Here are my initial notes on the Jutta Eckstein presentation on scaling agile development across large teams. Cleanup may follow :)
Scrum of Scrums
Iteration Duration: larger the team, shorter the development cycle
per week, count on a half day of retrospective (two week cycle = 1 full day retrospective)
Difficult - activity-oriented planning or component-oriented planning?
Therefore: Result-oriented planning. Focus on the features! Comes back to the Agile Manifesto: Our highest priority is to satisfy the customer.
Plan for accomplishing a valuable feature: integration, test, documentation.
A feature is a brief statement of functionality, from the user's perspective
How does one deal with architecture issues?
A feature produces a measurable result.
Iterations are steered by features, but defined by tasks
Tracking tools: PPTS, TRAC
Someone also mentions they use Sharepoint
Or just three checkboxes: working on it, untested, done done
Tools support communication, not replace it
Iteration review (Demo)
Present software, recognize & extract best practices, learn from failure
Measurement: Acceptance tests, planned functionality, is the product owner satisfied?
Retrospective after every iteration. Likely problem that people try to make large-scale changes
- Cross-functional or feature teams
- A large project might have tech teams; the customer of a tech team is a feature team
An ideal team is self-organized; this ensures whole features and good knowledge sharing. Managers must provide environment allowing teams to gel. This is like my ACG posts from a few months ago.
Agile development is a trouble detector. Bad news is also good news. Integration of departments (Projects are customers) Close customer relationship ensures rapid feedback.
Discussion of implementing practices a few at a time. Ping-pong implementation!
Synchronization: Face-to-face is preferred. Sync across subteams daily (Scrum of scrums). If your team is self-organizing how does that work?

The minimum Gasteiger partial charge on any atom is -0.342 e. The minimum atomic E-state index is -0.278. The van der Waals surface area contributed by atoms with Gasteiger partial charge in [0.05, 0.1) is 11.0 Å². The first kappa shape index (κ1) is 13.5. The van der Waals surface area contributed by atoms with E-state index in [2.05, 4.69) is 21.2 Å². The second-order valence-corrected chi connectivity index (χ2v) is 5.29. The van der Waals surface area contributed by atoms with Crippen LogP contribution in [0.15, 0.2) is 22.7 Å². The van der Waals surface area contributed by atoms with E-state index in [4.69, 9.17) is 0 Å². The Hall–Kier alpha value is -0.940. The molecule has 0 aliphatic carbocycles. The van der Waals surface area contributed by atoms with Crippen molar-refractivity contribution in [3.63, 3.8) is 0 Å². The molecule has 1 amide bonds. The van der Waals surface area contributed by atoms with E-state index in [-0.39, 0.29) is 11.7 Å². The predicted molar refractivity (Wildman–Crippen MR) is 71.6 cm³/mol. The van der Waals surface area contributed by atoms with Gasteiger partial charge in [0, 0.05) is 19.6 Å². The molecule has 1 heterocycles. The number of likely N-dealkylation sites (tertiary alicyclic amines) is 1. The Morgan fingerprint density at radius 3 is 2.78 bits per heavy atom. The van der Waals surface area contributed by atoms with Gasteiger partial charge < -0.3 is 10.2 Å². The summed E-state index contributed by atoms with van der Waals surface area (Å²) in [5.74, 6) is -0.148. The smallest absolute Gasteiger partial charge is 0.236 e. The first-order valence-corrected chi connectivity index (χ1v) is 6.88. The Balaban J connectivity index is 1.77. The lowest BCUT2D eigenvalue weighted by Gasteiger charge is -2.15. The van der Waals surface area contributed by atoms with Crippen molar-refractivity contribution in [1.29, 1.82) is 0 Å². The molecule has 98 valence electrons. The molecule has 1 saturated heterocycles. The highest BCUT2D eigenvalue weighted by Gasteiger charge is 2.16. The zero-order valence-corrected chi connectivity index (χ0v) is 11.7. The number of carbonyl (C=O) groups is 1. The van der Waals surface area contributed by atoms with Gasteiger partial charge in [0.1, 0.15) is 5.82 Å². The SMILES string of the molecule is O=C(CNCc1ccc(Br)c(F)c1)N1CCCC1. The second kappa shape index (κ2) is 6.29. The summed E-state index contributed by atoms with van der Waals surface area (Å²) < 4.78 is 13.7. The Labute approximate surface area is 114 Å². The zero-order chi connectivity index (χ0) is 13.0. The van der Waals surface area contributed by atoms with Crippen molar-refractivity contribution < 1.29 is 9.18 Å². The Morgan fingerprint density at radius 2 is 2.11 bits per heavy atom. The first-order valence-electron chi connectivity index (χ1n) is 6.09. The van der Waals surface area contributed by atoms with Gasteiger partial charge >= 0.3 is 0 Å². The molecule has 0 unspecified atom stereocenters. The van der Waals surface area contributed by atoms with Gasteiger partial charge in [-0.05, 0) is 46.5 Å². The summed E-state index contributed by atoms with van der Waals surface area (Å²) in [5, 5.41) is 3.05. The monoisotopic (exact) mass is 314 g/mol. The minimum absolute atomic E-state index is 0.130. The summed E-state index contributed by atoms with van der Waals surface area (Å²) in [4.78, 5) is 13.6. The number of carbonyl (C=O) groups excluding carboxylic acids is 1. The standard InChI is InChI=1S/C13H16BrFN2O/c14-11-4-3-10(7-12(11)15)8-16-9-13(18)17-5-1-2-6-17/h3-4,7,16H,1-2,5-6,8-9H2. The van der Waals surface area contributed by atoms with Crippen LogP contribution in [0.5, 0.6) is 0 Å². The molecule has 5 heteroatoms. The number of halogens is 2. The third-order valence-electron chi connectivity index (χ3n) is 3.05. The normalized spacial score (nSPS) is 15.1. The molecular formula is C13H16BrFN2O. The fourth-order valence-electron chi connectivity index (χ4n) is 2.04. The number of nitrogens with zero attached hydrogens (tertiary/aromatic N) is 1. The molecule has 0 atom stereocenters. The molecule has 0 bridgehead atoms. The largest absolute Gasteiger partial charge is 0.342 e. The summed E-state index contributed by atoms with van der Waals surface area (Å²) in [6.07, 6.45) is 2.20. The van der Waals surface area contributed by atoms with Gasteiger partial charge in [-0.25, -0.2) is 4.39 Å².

Communication via wiki
Just one "Chief architect" - pulls the strings, makes technical decisions, "guiding light". Relationship of chief architect and customer?
Starting: take baby steps. Start small. Use skilled people. Develop a few features and make sure to do iteration retrospectives. Grow slowly.
Don't finalize architecture before growing team; use retrospectives. Domain teams must formulate new requirements. (But you might have to finalize to eliminate fear...or at least say it's finalized!).
Avoid hot technology. A large project has enough problems on its own without trying to train developers on something new at the same time.
Refactoring: technical excellence is doubly important. If a developer sees a needed refactoring on another team, they have to point it out to them.
Large projects may have exponentially greater test time. 10% of dev effort for integration/build. (If something is difficult, do it over and over until it's not difficult any more.)
Q: Special iterations for integration? A: no
Nor a special integration team; rather people from each team who specialize in integrating
Special review team. People should jump around between teams, and be on a team strictly for the purpose of reviewing the code. Everyone should do this.
Knowledge transfer (via Daily Scrum and pair programming). Scrum master ensures the process; product owner ensures business value).
Q: Agility in a distributed environment. A: